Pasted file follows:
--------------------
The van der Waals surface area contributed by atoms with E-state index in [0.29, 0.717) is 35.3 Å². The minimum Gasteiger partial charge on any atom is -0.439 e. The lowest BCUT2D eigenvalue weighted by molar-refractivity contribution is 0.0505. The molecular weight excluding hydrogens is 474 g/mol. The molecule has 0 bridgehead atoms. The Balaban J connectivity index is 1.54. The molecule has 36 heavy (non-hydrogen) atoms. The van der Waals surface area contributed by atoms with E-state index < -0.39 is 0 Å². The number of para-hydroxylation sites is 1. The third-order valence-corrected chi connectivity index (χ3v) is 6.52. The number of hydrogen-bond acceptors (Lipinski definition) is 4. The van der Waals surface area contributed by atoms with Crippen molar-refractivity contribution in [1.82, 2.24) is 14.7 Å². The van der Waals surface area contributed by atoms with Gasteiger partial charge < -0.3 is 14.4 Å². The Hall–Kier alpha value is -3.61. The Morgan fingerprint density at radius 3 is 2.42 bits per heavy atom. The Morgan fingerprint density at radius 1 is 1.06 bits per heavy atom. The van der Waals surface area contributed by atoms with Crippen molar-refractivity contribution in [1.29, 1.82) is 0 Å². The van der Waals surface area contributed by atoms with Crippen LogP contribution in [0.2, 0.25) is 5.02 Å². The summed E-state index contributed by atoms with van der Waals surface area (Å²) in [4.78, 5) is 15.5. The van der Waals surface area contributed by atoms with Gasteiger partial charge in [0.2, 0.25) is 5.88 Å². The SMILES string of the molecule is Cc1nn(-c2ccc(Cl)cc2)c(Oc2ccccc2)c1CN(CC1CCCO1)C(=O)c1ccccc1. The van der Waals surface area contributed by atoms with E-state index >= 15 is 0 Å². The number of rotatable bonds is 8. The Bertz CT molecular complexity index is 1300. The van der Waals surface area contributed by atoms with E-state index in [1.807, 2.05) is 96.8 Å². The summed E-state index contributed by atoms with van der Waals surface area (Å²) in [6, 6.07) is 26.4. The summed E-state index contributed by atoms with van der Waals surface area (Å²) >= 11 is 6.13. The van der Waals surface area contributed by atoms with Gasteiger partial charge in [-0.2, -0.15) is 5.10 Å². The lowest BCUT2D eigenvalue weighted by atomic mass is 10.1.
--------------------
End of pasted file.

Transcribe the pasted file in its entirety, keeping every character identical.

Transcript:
The van der Waals surface area contributed by atoms with E-state index in [0.29, 0.717) is 35.3 Å². The minimum Gasteiger partial charge on any atom is -0.439 e. The lowest BCUT2D eigenvalue weighted by molar-refractivity contribution is 0.0505. The molecular weight excluding hydrogens is 474 g/mol. The molecule has 0 bridgehead atoms. The Balaban J connectivity index is 1.54. The molecule has 36 heavy (non-hydrogen) atoms. The van der Waals surface area contributed by atoms with E-state index < -0.39 is 0 Å². The number of para-hydroxylation sites is 1. The third-order valence-corrected chi connectivity index (χ3v) is 6.52. The number of hydrogen-bond acceptors (Lipinski definition) is 4. The van der Waals surface area contributed by atoms with Crippen molar-refractivity contribution in [1.82, 2.24) is 14.7 Å². The van der Waals surface area contributed by atoms with Gasteiger partial charge < -0.3 is 14.4 Å². The Hall–Kier alpha value is -3.61. The Morgan fingerprint density at radius 3 is 2.42 bits per heavy atom. The Morgan fingerprint density at radius 1 is 1.06 bits per heavy atom. The van der Waals surface area contributed by atoms with Crippen molar-refractivity contribution in [1.29, 1.82) is 0 Å². The van der Waals surface area contributed by atoms with Crippen LogP contribution in [0.2, 0.25) is 5.02 Å². The summed E-state index contributed by atoms with van der Waals surface area (Å²) in [4.78, 5) is 15.5. The van der Waals surface area contributed by atoms with Gasteiger partial charge in [0.2, 0.25) is 5.88 Å². The SMILES string of the molecule is Cc1nn(-c2ccc(Cl)cc2)c(Oc2ccccc2)c1CN(CC1CCCO1)C(=O)c1ccccc1. The van der Waals surface area contributed by atoms with E-state index >= 15 is 0 Å². The number of rotatable bonds is 8. The Bertz CT molecular complexity index is 1300. The van der Waals surface area contributed by atoms with E-state index in [1.807, 2.05) is 96.8 Å². The summed E-state index contributed by atoms with van der Waals surface area (Å²) in [6, 6.07) is 26.4. The summed E-state index contributed by atoms with van der Waals surface area (Å²) >= 11 is 6.13. The van der Waals surface area contributed by atoms with Gasteiger partial charge in [-0.2, -0.15) is 5.10 Å². The lowest BCUT2D eigenvalue weighted by atomic mass is 10.1.